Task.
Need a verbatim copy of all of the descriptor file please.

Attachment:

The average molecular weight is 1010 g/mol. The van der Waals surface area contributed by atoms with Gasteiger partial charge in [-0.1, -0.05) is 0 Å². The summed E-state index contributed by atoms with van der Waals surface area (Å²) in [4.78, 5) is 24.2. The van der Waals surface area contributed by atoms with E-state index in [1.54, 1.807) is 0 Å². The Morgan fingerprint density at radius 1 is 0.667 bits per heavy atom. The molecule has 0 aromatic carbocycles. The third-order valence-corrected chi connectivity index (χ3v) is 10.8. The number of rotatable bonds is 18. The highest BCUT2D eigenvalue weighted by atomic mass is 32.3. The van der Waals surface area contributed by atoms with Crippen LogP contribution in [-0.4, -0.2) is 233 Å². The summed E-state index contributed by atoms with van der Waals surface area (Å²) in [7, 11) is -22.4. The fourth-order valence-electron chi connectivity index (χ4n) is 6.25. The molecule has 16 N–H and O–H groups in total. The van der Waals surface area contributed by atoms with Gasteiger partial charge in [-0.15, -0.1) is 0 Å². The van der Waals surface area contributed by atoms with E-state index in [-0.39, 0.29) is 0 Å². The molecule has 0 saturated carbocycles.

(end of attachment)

The average molecular weight is 1010 g/mol. The van der Waals surface area contributed by atoms with Gasteiger partial charge in [-0.1, -0.05) is 0 Å². The summed E-state index contributed by atoms with van der Waals surface area (Å²) in [4.78, 5) is 24.2. The van der Waals surface area contributed by atoms with E-state index in [1.54, 1.807) is 0 Å². The Morgan fingerprint density at radius 1 is 0.667 bits per heavy atom. The molecule has 0 aromatic carbocycles. The third-order valence-corrected chi connectivity index (χ3v) is 10.8. The number of rotatable bonds is 18. The highest BCUT2D eigenvalue weighted by atomic mass is 32.3. The van der Waals surface area contributed by atoms with Crippen LogP contribution in [-0.4, -0.2) is 233 Å². The summed E-state index contributed by atoms with van der Waals surface area (Å²) in [7, 11) is -22.4. The fourth-order valence-electron chi connectivity index (χ4n) is 6.25. The molecule has 16 N–H and O–H groups in total. The van der Waals surface area contributed by atoms with Gasteiger partial charge in [-0.15, -0.1) is 0 Å². The van der Waals surface area contributed by atoms with E-state index in [-0.39, 0.29) is 0 Å². The molecule has 0 saturated carbocycles.